Tuesday, April 22, 2014

Nancy Drew #170 No Strings Attached, #171 Grand Opera, and #172 Riding Club Crime

In Nancy Drew #170, No Strings Attached, Nancy, Bess, and George visit Paris, France.  The girls stay with Mimi Loiseau, who runs a puppet theater and museum out of her home.  Soon after the girls arrive, a fire is set in Mimi's home, and later, a puppet is stolen.

Inexplicably, Nancy and her friends are 17 in this book.  George has chestnut hair, when her hair is usually described as brown.  Not only are the descriptions off, but the writing is very sloppy in this book.

On page 21, the fire examiner calls Mimi to tell her the fire was arson and not to touch anything before they come back to investigate.  Why didn't they investigate before?

On page 64, Mimi and the girls use a folk legend in order to find the missing puppet, Esmeralda.  And it works!  This is just bizarre.

On page 85, Nancy makes shrewd observation.  "I have a hunch that most professional burglars don't steal puppets."  She does have a point.

Page 97 has an incorrect shift in tense in the second paragraph.  Someone didn't proofread this book very well.

The writing throughout the book is odd and unclear.  At times, I was not certain what the author meant.  Like on page 90, Nancy says, "Please, someone be here," as she rummages through her backpack while she is locked inside a book bin.  Huh?  Finally, Nancy finds her phone and tries to make a call.  She must have been hoping someone would be on the other end of the line.  I thought that they were in her bag.

I overall enjoyed this book, and I'm not sure how or why, since the book is not well-written and not that good.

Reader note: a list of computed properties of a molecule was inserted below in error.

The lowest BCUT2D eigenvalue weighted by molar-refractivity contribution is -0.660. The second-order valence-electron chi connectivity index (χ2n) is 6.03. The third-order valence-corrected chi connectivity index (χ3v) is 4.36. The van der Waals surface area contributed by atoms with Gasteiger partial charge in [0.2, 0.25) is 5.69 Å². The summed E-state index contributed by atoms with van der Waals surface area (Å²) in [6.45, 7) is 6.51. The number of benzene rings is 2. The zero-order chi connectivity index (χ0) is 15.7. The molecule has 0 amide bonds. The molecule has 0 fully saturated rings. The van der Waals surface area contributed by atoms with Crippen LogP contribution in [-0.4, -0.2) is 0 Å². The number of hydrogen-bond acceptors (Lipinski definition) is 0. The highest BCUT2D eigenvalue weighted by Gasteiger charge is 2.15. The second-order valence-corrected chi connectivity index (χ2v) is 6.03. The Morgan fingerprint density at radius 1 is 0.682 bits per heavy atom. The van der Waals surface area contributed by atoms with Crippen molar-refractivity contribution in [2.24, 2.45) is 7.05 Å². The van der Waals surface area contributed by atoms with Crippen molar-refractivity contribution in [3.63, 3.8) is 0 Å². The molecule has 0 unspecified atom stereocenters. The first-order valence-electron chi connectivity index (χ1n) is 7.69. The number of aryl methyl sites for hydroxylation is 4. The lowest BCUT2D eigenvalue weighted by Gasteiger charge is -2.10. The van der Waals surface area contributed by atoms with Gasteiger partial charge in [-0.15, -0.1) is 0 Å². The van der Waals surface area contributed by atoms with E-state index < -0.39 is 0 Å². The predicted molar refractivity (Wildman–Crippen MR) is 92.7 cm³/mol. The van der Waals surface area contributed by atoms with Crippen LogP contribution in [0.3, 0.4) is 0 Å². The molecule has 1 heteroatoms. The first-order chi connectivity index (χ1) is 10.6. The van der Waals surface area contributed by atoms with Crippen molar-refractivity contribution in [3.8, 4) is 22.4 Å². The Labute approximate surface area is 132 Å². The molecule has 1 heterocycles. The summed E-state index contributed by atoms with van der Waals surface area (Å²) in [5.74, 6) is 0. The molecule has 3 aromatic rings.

In Nancy Drew #171, Intrigue at the Grand Opera, Nancy, Bess, and George work as extras for the American Grand Opera during its performances in River Heights.  Two famous actresses despise each other, and tensions run high.  Dangerous accidents occur on the set, and Nancy must find out who is sabotaging the opera.

I would not be surprised if this book was written by the same person who wrote the previous book.  The writing is strange and unclear in this book as well.

Nancy's age is not mentioned in this book.  I think she might be 18 since the book mentions a boy who was in her class who is taking a year off before playing football in college.  That makes it sound like they are 18. 

On page 12, a male stage manager is considered sexist in Nancy's opinion, after he accuses a female stage hand of being careless after an accident. I see nothing sexist, except that a woman is being accused.  She is standing right where the sandbag fell, so I can see why she would be accused.  I don't see the problem, yet we get a bunch of Nancy's thoughts about all of the sexist men she has encountered in past cases.  Alrighty then.

On page 64, Nancy throws her pizza crust back in the pizza box even though three-fourths of the pizza is left.  She plans to offer the pizza to Bess.  With her pizza crust in the box.

I could mention many other things that are strange in this book, but I'm going to stop there.  Suffice it to say that this book reads like a rough draft.

The book begins to get really interesting around page 105.  Up to that point, the book is mediocre.

In Nancy Drew #172, The Riding Club Crime, Nancy, Bess, and George go undercover as counselors at the Green Spring Pony Club so that they can discover who is sabotaging the pony club.

The girls are definitely back to age 18 in this book, because on page 9, they regret that they cannot enroll in the pony camp.  The pony camp has an age limit of 17. On page 15, the book gives Nancy's age as 18.

The beginning of the book has far too lengthy of an explanation of the various horse competitions in which the pony club is to compete.  Boring!

This book also lacks in editing.  Page 30 has "bighouse" as one word.  Oops.

This book is nothing special.  Really, it just rehashes several old plots from previous books.

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